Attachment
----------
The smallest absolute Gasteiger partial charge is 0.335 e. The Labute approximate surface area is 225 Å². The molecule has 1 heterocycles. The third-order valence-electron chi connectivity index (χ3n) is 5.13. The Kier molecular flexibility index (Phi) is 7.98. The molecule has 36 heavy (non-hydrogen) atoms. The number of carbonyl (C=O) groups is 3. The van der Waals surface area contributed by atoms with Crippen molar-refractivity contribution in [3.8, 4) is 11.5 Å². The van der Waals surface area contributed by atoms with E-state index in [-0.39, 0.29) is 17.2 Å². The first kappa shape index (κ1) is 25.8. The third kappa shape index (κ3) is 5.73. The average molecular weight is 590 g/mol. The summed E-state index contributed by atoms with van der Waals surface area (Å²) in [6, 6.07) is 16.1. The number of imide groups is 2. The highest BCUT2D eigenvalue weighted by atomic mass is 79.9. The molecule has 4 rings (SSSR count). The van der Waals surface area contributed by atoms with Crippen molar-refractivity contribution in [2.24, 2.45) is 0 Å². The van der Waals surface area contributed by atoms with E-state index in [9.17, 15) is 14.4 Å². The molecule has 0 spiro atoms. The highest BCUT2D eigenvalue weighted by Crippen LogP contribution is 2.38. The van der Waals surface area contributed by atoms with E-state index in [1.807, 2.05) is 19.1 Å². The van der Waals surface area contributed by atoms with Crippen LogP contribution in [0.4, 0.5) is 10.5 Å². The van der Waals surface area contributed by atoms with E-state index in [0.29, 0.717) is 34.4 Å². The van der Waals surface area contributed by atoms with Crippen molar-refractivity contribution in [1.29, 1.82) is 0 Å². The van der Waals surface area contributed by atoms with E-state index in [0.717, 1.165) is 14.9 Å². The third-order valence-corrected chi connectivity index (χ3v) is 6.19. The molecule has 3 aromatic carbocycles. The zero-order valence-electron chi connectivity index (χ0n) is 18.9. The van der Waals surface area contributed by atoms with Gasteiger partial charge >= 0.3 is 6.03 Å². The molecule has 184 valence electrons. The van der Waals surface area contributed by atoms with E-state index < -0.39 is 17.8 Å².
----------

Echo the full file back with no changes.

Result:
The smallest absolute Gasteiger partial charge is 0.335 e. The Labute approximate surface area is 225 Å². The molecule has 1 heterocycles. The third-order valence-electron chi connectivity index (χ3n) is 5.13. The Kier molecular flexibility index (Phi) is 7.98. The molecule has 36 heavy (non-hydrogen) atoms. The number of carbonyl (C=O) groups is 3. The van der Waals surface area contributed by atoms with Crippen molar-refractivity contribution in [3.8, 4) is 11.5 Å². The van der Waals surface area contributed by atoms with E-state index in [-0.39, 0.29) is 17.2 Å². The first kappa shape index (κ1) is 25.8. The third kappa shape index (κ3) is 5.73. The average molecular weight is 590 g/mol. The summed E-state index contributed by atoms with van der Waals surface area (Å²) in [6, 6.07) is 16.1. The number of imide groups is 2. The highest BCUT2D eigenvalue weighted by atomic mass is 79.9. The molecule has 4 rings (SSSR count). The van der Waals surface area contributed by atoms with Crippen molar-refractivity contribution in [2.24, 2.45) is 0 Å². The van der Waals surface area contributed by atoms with E-state index in [9.17, 15) is 14.4 Å². The molecule has 0 spiro atoms. The highest BCUT2D eigenvalue weighted by Crippen LogP contribution is 2.38. The van der Waals surface area contributed by atoms with E-state index in [1.807, 2.05) is 19.1 Å². The van der Waals surface area contributed by atoms with Crippen LogP contribution in [0.4, 0.5) is 10.5 Å². The van der Waals surface area contributed by atoms with E-state index in [0.29, 0.717) is 34.4 Å². The van der Waals surface area contributed by atoms with Crippen molar-refractivity contribution in [1.29, 1.82) is 0 Å². The van der Waals surface area contributed by atoms with E-state index in [0.717, 1.165) is 14.9 Å². The third-order valence-corrected chi connectivity index (χ3v) is 6.19. The molecule has 3 aromatic carbocycles. The zero-order valence-electron chi connectivity index (χ0n) is 18.9. The van der Waals surface area contributed by atoms with Gasteiger partial charge >= 0.3 is 6.03 Å². The molecule has 184 valence electrons. The van der Waals surface area contributed by atoms with E-state index < -0.39 is 17.8 Å².